Here's a question for you. If you were the curator of a major art museum, what artist or artists might you draw from in putting together an important exhibition? What theme might you use? What might you call the show, aside from the ever-present colon in the middle of the title? What artist would you choose? Dürer? Rembrandt? Monet? Cézanne? Matisse? Rockwell? Wyeth? Picasso? Okay, given this list, adding others if you like, which artist's work might you think would be the most difficult to pull together for a major exhibit? It might surprise you, but curators all over the world would quickly choose their pick - Picasso. Certainly Paloma Estaban would echo that sentiment. Paloma is a curator at the Reina Sophia National Contemporary Art Museum in Madrid. And if you've never heard of this museum before, you might want to remember the name. It's where you would go if you wanted to see Picasso's Guernica.
When Paloma began putting together a Picasso retrospective, "Picasso: the Great Series," she sent out some 200 letters to museums and collectors all over the world. She got back only one response. Despite the museum's spotless reputation, Miss Estaban quickly realised you don't just drop people a note asking to borrow their Picasso. Three years of repeated phone calls, travel all over Europe and the United States, and hundreds of personal, one-on-one meetings came and went before she managed to collect the 120 works by the Spanish expatriate for her show. One might think - given the fact that often this 20th century master turned out more work in a single year than many artists have in an entire lifetime - his work, despite his popularity, or conversely, perhaps because of it, would be relatively easy to come by. Not so in either case. It would seem that, unlike with the work of many modern artists, people really become attached to their Picassos. Even museums find them hard to part with, even for just a few months.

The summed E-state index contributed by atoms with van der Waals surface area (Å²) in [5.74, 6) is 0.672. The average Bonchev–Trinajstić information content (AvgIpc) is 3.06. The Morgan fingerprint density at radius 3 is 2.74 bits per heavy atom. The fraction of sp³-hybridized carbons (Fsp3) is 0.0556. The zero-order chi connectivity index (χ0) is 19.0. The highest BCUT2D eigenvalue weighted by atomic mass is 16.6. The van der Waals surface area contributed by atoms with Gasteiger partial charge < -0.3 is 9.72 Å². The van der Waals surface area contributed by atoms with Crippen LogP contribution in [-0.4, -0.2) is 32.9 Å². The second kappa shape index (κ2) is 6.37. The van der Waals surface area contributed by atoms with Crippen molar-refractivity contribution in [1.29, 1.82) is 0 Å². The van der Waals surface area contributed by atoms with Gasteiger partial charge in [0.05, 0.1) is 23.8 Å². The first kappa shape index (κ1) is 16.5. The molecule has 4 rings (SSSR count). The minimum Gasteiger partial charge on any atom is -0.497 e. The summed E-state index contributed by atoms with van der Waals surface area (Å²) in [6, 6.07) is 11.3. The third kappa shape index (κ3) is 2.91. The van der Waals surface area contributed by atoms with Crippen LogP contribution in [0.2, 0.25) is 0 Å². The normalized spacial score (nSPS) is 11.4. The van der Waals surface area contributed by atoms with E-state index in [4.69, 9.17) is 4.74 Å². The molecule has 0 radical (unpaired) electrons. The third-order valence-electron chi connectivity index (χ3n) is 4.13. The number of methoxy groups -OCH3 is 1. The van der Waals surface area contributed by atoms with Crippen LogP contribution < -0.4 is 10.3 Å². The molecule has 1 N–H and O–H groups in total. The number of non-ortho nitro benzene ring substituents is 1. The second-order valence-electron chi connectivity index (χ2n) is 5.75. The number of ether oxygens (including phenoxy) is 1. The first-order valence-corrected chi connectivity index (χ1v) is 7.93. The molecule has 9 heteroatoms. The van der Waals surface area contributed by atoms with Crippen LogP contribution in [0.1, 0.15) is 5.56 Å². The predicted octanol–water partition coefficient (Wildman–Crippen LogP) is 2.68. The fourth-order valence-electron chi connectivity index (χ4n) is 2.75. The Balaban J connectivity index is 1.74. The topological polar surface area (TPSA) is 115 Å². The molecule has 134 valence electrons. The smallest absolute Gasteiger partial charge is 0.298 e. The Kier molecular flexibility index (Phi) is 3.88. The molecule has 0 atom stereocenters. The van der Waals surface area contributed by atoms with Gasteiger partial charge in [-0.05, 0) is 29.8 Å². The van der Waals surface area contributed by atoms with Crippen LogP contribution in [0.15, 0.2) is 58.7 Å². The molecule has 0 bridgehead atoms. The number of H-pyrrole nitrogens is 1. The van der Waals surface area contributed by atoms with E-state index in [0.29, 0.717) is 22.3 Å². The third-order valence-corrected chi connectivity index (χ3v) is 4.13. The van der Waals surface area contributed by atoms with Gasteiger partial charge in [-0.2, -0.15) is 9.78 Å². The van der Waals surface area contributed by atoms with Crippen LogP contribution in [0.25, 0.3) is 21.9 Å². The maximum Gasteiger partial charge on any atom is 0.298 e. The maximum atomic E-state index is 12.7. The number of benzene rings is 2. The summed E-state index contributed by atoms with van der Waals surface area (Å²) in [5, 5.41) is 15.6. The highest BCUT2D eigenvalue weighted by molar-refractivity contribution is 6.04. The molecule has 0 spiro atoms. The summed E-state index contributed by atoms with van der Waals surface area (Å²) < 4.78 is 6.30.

Add to this the enormous insurance and shipping costs and a Picasso show is not only difficult, but exceedingly expensive to mount. This show drew holdings from the Museum of Modern Art in New York as well as from private collections in Japan, the US, London, and elsewhere in Europe. The show concentrated on Picasso's most prolific period, stretching from 1952 until his death in 1973 at the age of 91. It included several of his tribute pieces such as Women of Algiers, After Delacroix, Las Meninas, After Velázquez, and such original compositions as The Painter and his Model and Shade. Of course, in arranging such a show, it helps to have the painter's son, Claude, on your side too. Miss Estaban even managed to borrow Velázquez’s original Las Meninas to hang next to Picasso's tribute to one of the most influential artists in his life. And, while Picasso has often been criticised for "stealing" the work of the artists he admired most, side-by-side comparisons reveal instead a face-to-face confrontation on the part of the artist with the same creative process as experienced by Velázquez and others. The tributes are pure Picasso with little more than passing resemblances to the work of the ancient masters he worshiped. And inasmuch as Picasso lived most of his life in Paris, this show marked a rare chance for Spaniards to see firsthand the works of the countryman they share with their neighbour to the north.